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Filling the guts of your Dutch tool chest #2: Finishing details

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Blog entry by Brad posted 07-21-2014 08:03 PM 2363 reads 1 time favorited 0 comments Add to Favorites Watch
« Part 1: What I wish I knew before my build Part 2 of Filling the guts of your Dutch tool chest series Part 3: Lid panel saw fixtures »

Spicing up your build
The chest is pretty plain Jane as far as designs go. To spice it up, I used a few techniques that others around the Net have turned to.

Bead details break up monolithic panels. To make the fall-front door stand out, I used my 3/8” side-bead plane to put a bead on the panels adjacent to it.

The chest’s back panel also got the beading treatment. It consists of three panels joined via tongue and groove joints. The bead detail helps disguise uneven edge joints.

To break up the boredom of the as-is lid, I did a couple of things. First, I used breadboard ends. In addition to visual interest, this added strength to the lid, obviating the need for battens to keep it flat. I hope. Second, I used a round-over bit set to also add 1/8” deep rabbet along three edges. I really like how this came out.

Finally, I made my own handles. For these, I mimicked the pattern that Schwarz did on his large chest.

I didn’t do this because I worship the guy, or want to be just like him. But rather, I recognize that he’s a woodworking master and I believe that I can learn a hell of a lot by modeling his practices and design elements. And that’s in fact the case here. It was a fun intellectual challenge to reverse-engineer his design. I particularly like the small rabbet along the edges of the handles. That adds a lot of visual interest to them in my opinion.


Once loaded, the chest will weight over 100 pounds. So I used some 4/4 hard maple I had lying around along with ¾” oak dowels for the handle portion.

After measuring my hand, determining desired clearances from the side of the chest and tweaking for what “looked right” I came up with these handle dimensions. 1” thick x 4” long x 2 ½” high. I allowed ½” of “space” minimum all around each dowel to prevent the dowel from tearing out. I drilled a stopped hole ½” deep by ¾” wide to accept the ends of the dowel. The dowel handle is 5 ¼” long.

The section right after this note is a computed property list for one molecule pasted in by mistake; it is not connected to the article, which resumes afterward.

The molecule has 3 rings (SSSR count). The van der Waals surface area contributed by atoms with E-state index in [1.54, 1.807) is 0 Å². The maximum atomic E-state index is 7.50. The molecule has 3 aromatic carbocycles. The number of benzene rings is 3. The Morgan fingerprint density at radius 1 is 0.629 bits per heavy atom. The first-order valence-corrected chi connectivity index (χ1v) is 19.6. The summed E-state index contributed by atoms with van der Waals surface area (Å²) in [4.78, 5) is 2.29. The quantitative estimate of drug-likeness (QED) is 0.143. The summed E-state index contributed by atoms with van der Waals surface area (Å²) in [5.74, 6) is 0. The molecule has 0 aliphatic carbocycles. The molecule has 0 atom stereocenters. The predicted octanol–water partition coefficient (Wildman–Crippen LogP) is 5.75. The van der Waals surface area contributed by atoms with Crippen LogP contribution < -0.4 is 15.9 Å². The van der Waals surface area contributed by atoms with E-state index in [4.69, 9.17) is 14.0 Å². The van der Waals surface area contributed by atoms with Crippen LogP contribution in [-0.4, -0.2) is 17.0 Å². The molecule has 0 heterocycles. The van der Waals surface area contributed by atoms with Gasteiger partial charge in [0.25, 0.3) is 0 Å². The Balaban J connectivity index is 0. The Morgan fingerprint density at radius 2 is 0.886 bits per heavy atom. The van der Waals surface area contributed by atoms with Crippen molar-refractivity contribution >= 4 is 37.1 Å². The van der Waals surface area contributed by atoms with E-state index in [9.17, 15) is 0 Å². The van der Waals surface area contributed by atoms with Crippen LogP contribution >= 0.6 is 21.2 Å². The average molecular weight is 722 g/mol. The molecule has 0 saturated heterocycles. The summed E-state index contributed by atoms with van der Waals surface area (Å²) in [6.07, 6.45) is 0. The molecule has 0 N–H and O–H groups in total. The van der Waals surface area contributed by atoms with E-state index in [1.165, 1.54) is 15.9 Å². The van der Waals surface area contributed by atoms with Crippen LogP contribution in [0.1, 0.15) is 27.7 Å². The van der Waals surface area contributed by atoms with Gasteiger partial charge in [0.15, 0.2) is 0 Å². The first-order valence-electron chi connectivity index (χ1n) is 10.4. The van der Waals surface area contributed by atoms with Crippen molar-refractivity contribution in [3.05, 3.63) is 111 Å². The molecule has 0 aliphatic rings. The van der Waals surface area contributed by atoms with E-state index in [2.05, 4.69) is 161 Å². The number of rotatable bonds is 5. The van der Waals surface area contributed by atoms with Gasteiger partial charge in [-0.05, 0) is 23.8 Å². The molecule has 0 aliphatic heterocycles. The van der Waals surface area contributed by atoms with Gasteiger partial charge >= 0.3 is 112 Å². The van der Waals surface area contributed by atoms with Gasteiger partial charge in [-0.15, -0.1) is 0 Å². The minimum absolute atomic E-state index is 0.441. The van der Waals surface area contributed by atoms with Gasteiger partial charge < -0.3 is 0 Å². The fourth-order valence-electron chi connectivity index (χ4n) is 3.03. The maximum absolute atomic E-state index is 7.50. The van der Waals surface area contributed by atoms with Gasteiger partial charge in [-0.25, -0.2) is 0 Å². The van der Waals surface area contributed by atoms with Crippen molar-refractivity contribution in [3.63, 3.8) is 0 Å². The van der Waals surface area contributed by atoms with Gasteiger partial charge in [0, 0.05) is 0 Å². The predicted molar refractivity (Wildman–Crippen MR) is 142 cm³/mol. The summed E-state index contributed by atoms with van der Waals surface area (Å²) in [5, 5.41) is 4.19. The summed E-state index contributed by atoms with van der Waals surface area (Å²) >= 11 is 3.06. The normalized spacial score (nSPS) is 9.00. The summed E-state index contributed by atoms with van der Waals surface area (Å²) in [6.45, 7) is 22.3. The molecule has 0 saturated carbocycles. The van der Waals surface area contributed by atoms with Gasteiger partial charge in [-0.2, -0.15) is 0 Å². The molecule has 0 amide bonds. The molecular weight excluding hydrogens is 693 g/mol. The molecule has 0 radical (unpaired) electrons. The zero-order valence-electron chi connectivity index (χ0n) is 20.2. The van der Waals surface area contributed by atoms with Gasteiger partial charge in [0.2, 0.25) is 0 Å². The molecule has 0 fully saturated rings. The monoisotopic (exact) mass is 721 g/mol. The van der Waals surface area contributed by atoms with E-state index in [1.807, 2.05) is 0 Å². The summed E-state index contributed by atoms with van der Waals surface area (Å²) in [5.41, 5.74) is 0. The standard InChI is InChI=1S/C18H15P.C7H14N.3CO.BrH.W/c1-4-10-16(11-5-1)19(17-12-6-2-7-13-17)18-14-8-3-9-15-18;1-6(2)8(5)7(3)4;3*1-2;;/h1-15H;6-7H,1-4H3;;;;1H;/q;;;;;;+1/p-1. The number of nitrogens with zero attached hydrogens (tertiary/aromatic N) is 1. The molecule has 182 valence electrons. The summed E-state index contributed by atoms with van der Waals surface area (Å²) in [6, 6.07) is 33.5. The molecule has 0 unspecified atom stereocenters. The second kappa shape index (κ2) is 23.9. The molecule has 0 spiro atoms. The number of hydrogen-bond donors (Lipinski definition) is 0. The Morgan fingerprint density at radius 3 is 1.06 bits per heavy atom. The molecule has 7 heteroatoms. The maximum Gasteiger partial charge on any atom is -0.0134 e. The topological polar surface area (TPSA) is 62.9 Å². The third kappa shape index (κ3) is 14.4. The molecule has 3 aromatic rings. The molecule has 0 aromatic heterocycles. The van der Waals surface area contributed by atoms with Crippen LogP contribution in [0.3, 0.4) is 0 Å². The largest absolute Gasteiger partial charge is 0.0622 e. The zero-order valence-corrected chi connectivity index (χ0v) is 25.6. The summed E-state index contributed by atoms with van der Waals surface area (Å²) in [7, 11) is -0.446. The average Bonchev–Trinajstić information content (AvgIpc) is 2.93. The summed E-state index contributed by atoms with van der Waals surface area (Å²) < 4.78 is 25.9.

I chose to use bolts to affix the handle assemblies fearing that screws would eventually tear out. I centered the handle assemblies, marked them and drilled holes. Then I countersunk the inside holes to accept the washer/lockwasher/nut assemblies. After snugging them down they hold firmly.

To make the chest very mobile I added 3” casters. For those of you that prefer to do things the easy way, I suggest that you do what I did and drill and countersink the caster mounting holes in the bottom before gluing it to the sides.

Now, had I attached the casters directly to the bottom, the caster bolt ends would have protruded above the bottom shelf and scratched every tool housed there. To prevent this, I used the bottom skids as the “base” for the casters, and selected some oak stock for strength. That put the caster bolts shy of the top of the bottom shelf. That required me to countersink the bottom shelf sufficiently deep to accept, and tighten, the washers and nuts.

Keep in mind that the open lid moves the chest’s center of gravity toward the back. And by affixing my panel saws on the inside of the lid, I moved the cg back even further. Be sure to take this into account when laying out the holes for your casters. You’ll want to space them as close to the edges, and as far apart from each other, as you’re able.

Finish
I shellacked the interior to help keep my tools ship-shape once I arrive in a humid climate like the Sunshine State—that’s Florida, not South Dakota. Finishing the interior also fit my preference for clean storage. Otherwise it would have accumulated dirt and grime over time.

One “pint of General Finishes Klein Blue milk paint”: http://www.woodcraft.com/product/0/46103/general-finishes-klein-blue-milk-paint-pint.aspx from Woodcraft was plenty to give the exterior two full coats. Some people put a coat of BLO or poly over that because they don’t like the flat look of the paint. I, however do like the flat look so I didn’t bother with a clear coat.

Now that you’ve seasoned your build with some interesting eye candy, it’s time to deck out the interior to house your precious tools.

In my remaining posts in this series, I’ll give you all the details I didn’t have when I finished my chest. Those, plus oodles of pictures and diagrams should make it easy, peasy for you to finish your chest.

© 2014, Brad Chittim, all rights reserved.

-- "People's lives are their own rewards or punishments."



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